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GOP's Presidential Field Has Something For Everyone And It's Growing


The field of Republicans running for president has gotten so big, there's a debate over debates and whether the stage should be limited to the more prominent names. This week, two more Republicans joined the race, bringing the number of official GOP candidates to eight, though that number could double before long as NPR national political correspondent Mara Liasson reports.

MARA LIASSON, BYLINE: This year's Republican field has something for everyone - senators, governors, tea party stalwarts, establishment favorites, younger generation insurgents. And despite the unusually large crop of candidates, polls show Republicans are very happy with their choices.

SCOTT REED: Republicans recognize this is a big election, a really big election.

LIASSON: Scott Reed is a Republican strategist.

REED: The stakes of this election are high, maybe the highest they've been in our lifetime. And I think the fact that you see such a breadth and depth of Republicans from governors across the board to Senators and non-politicians willing to enter the arena is a sign of strength for the Republican Party.

LIASSON: There are three freshmen senators in the race. Marco Rubio is presenting himself as the new generation alternative to, say, Jeb Bush or Hillary Clinton.


MARCO RUBIO: I've heard some suggest that I should step aside and wait my turn.


LIASSON: Rand Paul, another freshman senator who calls himself libertarianish, is running against the establishment.


RAND PAUL: The Washington machine that gobbles up our freedoms and invades every nook and cranny of our lives must be stopped.


LIASSON: Ted Cruz, also a freshman and a Tea Party favorite, says Republicans need to return to their conservative roots.


TED CRUZ: Imagine millions of courageous conservatives all across America rising up together to say in unison, we demand our liberty.

LIASSON: Among the older candidates, there's former Arkansas governor, Mike Huckabee. He's making his second run for president with a populist campaign that emphasizes his small-town blue-collar background.


MIKE HUCKABEE: Power and money and political influence have left a lot of Americans lagging behind. They work hard, they lift heavy things, and they sweat through their clothes grinding out a living, but they can't seem to get ahead or, in some cases, even stay even.

LIASSON: On Wednesday, former Pennsylvania senator, Rick Santorum, said he would run again. Santorum came in second to Mitt Romney in 2012.


RICK SANTORUM: Working families don't need another president tide to big government or big money. And today is the day. Today is the day we are going to begin to fight back.


LIASSON: And just yesterday, George Pataki got in. Who? You know, George Pataki, the governor of New York from 1995 to 2006.


GEORGE PATAKI: We, the people, not Washington, are equipped to lead this nation. We, the people, can make a difference.

LIASSON: Two of the announced candidates have never held office before. Carly Fiorina, the former CEO of Hewlett-Packard, is the only woman in the race.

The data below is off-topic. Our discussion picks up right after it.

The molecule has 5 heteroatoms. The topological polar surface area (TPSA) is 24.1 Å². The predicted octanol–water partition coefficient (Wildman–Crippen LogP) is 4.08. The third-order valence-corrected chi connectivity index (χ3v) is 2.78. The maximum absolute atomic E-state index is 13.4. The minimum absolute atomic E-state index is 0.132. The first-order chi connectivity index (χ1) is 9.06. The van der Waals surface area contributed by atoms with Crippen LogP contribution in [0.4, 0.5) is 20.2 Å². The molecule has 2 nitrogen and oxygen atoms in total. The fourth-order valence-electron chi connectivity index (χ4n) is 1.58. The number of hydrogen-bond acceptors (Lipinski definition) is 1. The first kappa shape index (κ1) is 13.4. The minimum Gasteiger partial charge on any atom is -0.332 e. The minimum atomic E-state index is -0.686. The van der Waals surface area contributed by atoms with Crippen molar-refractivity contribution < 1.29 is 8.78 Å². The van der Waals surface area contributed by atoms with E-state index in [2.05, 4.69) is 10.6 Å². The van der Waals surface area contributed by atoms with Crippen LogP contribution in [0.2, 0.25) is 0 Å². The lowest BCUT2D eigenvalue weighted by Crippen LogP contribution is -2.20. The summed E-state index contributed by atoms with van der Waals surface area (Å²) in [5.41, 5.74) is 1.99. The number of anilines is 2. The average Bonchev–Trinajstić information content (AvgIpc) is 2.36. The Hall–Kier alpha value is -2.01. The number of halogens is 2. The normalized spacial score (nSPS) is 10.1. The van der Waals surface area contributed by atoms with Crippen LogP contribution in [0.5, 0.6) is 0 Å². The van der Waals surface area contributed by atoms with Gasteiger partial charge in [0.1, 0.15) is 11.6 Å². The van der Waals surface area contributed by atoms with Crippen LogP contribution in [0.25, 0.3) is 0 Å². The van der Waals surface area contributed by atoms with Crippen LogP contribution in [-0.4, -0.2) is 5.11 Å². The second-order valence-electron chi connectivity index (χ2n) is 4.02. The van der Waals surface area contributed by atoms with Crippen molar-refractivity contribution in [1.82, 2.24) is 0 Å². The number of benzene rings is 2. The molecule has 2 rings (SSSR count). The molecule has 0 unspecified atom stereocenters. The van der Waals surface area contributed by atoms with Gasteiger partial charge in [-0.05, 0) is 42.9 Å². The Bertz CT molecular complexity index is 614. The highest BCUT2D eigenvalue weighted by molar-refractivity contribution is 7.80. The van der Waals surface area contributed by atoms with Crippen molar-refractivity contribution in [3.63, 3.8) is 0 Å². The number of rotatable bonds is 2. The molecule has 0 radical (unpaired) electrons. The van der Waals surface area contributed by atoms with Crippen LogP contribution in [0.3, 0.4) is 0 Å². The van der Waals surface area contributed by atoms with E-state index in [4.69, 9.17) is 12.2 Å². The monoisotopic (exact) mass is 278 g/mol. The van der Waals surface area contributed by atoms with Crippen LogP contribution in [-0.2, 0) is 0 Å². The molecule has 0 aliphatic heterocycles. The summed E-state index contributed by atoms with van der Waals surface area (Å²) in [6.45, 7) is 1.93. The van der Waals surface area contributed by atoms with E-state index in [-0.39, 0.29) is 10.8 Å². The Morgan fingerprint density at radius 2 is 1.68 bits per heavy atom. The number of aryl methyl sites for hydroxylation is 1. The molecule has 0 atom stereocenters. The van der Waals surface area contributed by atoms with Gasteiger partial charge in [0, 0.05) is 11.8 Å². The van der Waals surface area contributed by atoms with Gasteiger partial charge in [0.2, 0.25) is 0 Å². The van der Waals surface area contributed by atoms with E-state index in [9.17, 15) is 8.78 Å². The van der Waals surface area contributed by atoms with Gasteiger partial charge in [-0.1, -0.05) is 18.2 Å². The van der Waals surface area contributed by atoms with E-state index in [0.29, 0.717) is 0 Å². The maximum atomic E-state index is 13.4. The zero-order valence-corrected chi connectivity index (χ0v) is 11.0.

CARLY FIORINA: Our founders never intended us to have a professional political class.

LIASSON: And the soft-spoken, ultraconservative Ben Carson, a retired neurosurgeon and the only African-American running.


BEN CARSON: I think it's time for the people to rise up and take the government back.


LIASSON: Right now, there's no front-runner, but there is what you might call a top-tier. Just three of the current or potential candidates are polling in the double digits - Jeb Bush, Scott Walker, and Marco Rubio. There are lots of crosscutting divisions in the Republican nomination fight - generational, ideological, establishment versus tea party. But there is one thing that most Republicans have in common - they are very confident that their candidate can win in this environment. Republican strategist Rick Wilson.

RICK WILSON: These are folks who all have recognized that in the post-Obama era, there's an opportunity and a market for somebody who can provide a bold reset to the various foreign and domestic failures of the Obama administration. And they're looking at a Hillary Clinton as the inevitable Democratic nominee with a lot of flaws inherent in her candidacy.

LIASSON: After eight years, Republicans are betting that American voters will want a change because they usually do. Since World War II, only one person - George H. W. Bush - has succeeded a two-term president of his own party. Republicans agree with Barack Obama who once said that in 2016, voters are going to want, quote, "that new car smell." Mara Liasson, NPR News, the White House. Transcript provided by NPR, Copyright NPR.

Mara Liasson is a national political correspondent for NPR. Her reports can be heard regularly on NPR's award-winning newsmagazine programs Morning Edition and All Things Considered. Liasson provides extensive coverage of politics and policy from Washington, DC — focusing on the White House and Congress — and also reports on political trends beyond the Beltway.
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